How the Brain Works During Simultaneous Interpretation

Summary: A new EEG study reveals how the brain utilizes more cognitive resources to hold memory and process previous information.

Source: Higher School of Economics.

Researchers at the Centre for Bioelectric Interfaces and the Centre for Cognition & Decision Making of the Higher School of Economics utilized electroencephalogram (EEG) and the event-related potential (ERP) technique to study neural activity during simultaneous interpretation of continuous prose..

Using event-related potentials as an index of depth of attention to the sounding fragment, the researchers assessed the competition between memory and auditory perception during simultaneous interpretation. The results of the study were published in the journal PLoS ONE.

According to the ‘Efforts Model’ proposed by the French linguist Daniel Gile, during simultaneous interpretation the brain performs three concurrent mental operations: it perceives and processes current fragments of the message in the original language, stores previously heard information in memory, and, finally, generates an equivalent message in the target language. HSE researchers decided to use EEG and the ERP method to test whether these three operations are performed simultaneously or whether there is dynamic redistribution of a limited resource of attention between them.

Millions of neurons in the human brain are constantly exchanging information through short electrical impulses. The activity of large populations of neurons can be recorded from the surface of the head using electroencephalography (EEG). EEG is a powerful method of studying cognitive processes and is used in many research fields.

As the participants (nine professional simultaneous interpreters) translated the speech from the UN Security Council meeting from Russian into English and back, their brain activity was recorded. Task-irrelevant probe stimuli with a duration of 50 milliseconds were played in parallel with the original speech. They were also processed by the brain and elicited event-related potentials. The EEG recording was then divided into segments, the beginning of which corresponded to the onset of the task-irrelevant probes. By averaging these EEG segments the researchers determined the brain’s systematic response to the probes, i.e. event-related potential. The results obtained allowed the authors to quantify how the interpreter’s auditory attention changed throughout the interpretation.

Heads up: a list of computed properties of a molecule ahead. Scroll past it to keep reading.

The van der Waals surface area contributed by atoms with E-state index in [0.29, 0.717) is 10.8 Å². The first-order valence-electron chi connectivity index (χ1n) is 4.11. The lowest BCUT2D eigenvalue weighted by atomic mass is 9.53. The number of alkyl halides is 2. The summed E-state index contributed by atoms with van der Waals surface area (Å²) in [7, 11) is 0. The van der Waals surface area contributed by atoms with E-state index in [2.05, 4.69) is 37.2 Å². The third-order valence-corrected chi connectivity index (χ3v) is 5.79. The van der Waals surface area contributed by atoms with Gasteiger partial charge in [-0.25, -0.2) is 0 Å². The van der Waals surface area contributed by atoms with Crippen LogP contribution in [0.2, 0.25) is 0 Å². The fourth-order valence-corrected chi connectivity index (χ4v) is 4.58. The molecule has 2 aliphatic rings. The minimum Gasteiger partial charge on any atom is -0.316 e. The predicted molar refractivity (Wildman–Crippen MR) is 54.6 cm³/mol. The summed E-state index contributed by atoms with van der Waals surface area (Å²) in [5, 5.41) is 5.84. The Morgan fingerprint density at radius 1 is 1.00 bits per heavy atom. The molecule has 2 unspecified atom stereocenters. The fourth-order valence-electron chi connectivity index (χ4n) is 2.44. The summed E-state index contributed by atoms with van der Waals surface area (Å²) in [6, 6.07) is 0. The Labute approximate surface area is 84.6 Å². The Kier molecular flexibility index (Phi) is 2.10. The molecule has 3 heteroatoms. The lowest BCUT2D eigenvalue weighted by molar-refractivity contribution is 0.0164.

The data suggested that simultaneous interpreters work in the mode of dynamic redistribution of attention. In particular, as the backlog from the speaker increases, the depth of processing information currently heard by the interpreter decreases. In other words, the more the interpreter lags from the speaker, the more cognitive resources are engaged by working memory to hold and process previous information, and the less resources are available to process new information.

eeg output
The topographical distributions are shown for low (A), medium (B) and high (C) WM load. WM load estimation method: CL. image is credited to Ossadtchi et al./PLOS ONE.